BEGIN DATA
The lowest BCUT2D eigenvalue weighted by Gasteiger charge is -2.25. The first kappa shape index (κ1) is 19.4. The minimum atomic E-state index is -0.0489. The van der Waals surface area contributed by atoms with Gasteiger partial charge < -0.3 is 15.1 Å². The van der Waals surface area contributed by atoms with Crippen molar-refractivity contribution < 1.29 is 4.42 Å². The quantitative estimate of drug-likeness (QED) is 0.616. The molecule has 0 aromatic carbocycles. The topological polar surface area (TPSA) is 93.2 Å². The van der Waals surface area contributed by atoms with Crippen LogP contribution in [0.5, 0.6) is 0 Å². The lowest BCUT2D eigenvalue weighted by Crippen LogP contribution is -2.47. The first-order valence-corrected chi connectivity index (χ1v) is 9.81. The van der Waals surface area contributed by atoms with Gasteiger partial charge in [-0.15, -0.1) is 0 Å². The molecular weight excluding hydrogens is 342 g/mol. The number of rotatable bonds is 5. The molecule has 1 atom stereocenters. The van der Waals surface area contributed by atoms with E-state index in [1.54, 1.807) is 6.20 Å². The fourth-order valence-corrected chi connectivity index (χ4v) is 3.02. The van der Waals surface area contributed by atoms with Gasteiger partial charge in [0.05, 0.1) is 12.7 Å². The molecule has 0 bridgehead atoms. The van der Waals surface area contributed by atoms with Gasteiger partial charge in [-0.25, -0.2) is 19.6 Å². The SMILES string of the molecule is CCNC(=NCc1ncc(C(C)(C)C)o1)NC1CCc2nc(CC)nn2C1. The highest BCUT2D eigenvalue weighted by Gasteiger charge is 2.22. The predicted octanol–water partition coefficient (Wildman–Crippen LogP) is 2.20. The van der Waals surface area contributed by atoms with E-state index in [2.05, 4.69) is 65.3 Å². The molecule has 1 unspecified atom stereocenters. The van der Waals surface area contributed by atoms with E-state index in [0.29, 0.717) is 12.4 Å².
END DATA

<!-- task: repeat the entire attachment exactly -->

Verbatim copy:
The lowest BCUT2D eigenvalue weighted by Gasteiger charge is -2.25. The first kappa shape index (κ1) is 19.4. The minimum atomic E-state index is -0.0489. The van der Waals surface area contributed by atoms with Gasteiger partial charge < -0.3 is 15.1 Å². The van der Waals surface area contributed by atoms with Crippen molar-refractivity contribution < 1.29 is 4.42 Å². The quantitative estimate of drug-likeness (QED) is 0.616. The molecule has 0 aromatic carbocycles. The topological polar surface area (TPSA) is 93.2 Å². The van der Waals surface area contributed by atoms with Crippen LogP contribution in [0.5, 0.6) is 0 Å². The lowest BCUT2D eigenvalue weighted by Crippen LogP contribution is -2.47. The first-order valence-corrected chi connectivity index (χ1v) is 9.81. The van der Waals surface area contributed by atoms with Gasteiger partial charge in [-0.15, -0.1) is 0 Å². The molecular weight excluding hydrogens is 342 g/mol. The number of rotatable bonds is 5. The molecule has 1 atom stereocenters. The van der Waals surface area contributed by atoms with E-state index in [1.54, 1.807) is 6.20 Å². The fourth-order valence-corrected chi connectivity index (χ4v) is 3.02. The van der Waals surface area contributed by atoms with Gasteiger partial charge in [0.05, 0.1) is 12.7 Å². The molecule has 0 bridgehead atoms. The van der Waals surface area contributed by atoms with Gasteiger partial charge in [-0.25, -0.2) is 19.6 Å². The SMILES string of the molecule is CCNC(=NCc1ncc(C(C)(C)C)o1)NC1CCc2nc(CC)nn2C1. The highest BCUT2D eigenvalue weighted by Gasteiger charge is 2.22. The predicted octanol–water partition coefficient (Wildman–Crippen LogP) is 2.20. The van der Waals surface area contributed by atoms with E-state index in [2.05, 4.69) is 65.3 Å². The molecule has 1 unspecified atom stereocenters. The van der Waals surface area contributed by atoms with E-state index in [0.29, 0.717) is 12.4 Å².